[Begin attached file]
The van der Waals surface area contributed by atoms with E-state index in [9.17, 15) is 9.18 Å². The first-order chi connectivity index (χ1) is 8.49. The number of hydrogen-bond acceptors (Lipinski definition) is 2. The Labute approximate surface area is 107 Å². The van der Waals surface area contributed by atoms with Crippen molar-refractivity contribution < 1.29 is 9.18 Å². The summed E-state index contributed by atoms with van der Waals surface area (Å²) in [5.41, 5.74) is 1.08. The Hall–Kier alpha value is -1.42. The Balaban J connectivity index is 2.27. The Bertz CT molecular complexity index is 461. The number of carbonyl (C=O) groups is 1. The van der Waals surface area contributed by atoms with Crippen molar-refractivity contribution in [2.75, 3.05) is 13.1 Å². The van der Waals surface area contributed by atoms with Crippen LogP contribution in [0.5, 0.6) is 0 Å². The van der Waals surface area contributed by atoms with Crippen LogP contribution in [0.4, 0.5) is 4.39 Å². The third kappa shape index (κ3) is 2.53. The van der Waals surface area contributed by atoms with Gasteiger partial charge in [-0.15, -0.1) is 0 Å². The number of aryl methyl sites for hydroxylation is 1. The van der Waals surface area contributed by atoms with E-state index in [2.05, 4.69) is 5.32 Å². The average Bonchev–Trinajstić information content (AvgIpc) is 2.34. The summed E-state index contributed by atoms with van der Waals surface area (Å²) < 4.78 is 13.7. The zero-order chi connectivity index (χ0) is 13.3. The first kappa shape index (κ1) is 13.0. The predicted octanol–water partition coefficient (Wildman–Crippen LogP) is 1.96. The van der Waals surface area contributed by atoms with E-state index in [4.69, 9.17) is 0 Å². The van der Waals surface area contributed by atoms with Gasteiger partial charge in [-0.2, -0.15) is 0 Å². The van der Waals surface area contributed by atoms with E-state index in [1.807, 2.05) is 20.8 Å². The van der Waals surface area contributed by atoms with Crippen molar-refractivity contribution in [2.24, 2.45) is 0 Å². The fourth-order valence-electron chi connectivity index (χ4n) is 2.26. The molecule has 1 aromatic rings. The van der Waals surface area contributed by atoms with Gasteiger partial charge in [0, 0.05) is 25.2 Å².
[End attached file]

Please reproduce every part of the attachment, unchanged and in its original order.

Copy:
The van der Waals surface area contributed by atoms with E-state index in [9.17, 15) is 9.18 Å². The first-order chi connectivity index (χ1) is 8.49. The number of hydrogen-bond acceptors (Lipinski definition) is 2. The Labute approximate surface area is 107 Å². The van der Waals surface area contributed by atoms with Crippen molar-refractivity contribution < 1.29 is 9.18 Å². The summed E-state index contributed by atoms with van der Waals surface area (Å²) in [5.41, 5.74) is 1.08. The Hall–Kier alpha value is -1.42. The Balaban J connectivity index is 2.27. The Bertz CT molecular complexity index is 461. The number of carbonyl (C=O) groups is 1. The van der Waals surface area contributed by atoms with Crippen molar-refractivity contribution in [2.75, 3.05) is 13.1 Å². The van der Waals surface area contributed by atoms with Crippen LogP contribution in [0.5, 0.6) is 0 Å². The van der Waals surface area contributed by atoms with Crippen LogP contribution in [0.4, 0.5) is 4.39 Å². The third kappa shape index (κ3) is 2.53. The van der Waals surface area contributed by atoms with Gasteiger partial charge in [-0.15, -0.1) is 0 Å². The number of aryl methyl sites for hydroxylation is 1. The van der Waals surface area contributed by atoms with E-state index in [2.05, 4.69) is 5.32 Å². The average Bonchev–Trinajstić information content (AvgIpc) is 2.34. The summed E-state index contributed by atoms with van der Waals surface area (Å²) < 4.78 is 13.7. The zero-order chi connectivity index (χ0) is 13.3. The first kappa shape index (κ1) is 13.0. The predicted octanol–water partition coefficient (Wildman–Crippen LogP) is 1.96. The van der Waals surface area contributed by atoms with E-state index in [4.69, 9.17) is 0 Å². The van der Waals surface area contributed by atoms with Gasteiger partial charge in [-0.2, -0.15) is 0 Å². The van der Waals surface area contributed by atoms with E-state index in [1.807, 2.05) is 20.8 Å². The van der Waals surface area contributed by atoms with Crippen molar-refractivity contribution in [2.24, 2.45) is 0 Å². The fourth-order valence-electron chi connectivity index (χ4n) is 2.26. The molecule has 1 aromatic rings. The van der Waals surface area contributed by atoms with Gasteiger partial charge in [0, 0.05) is 25.2 Å².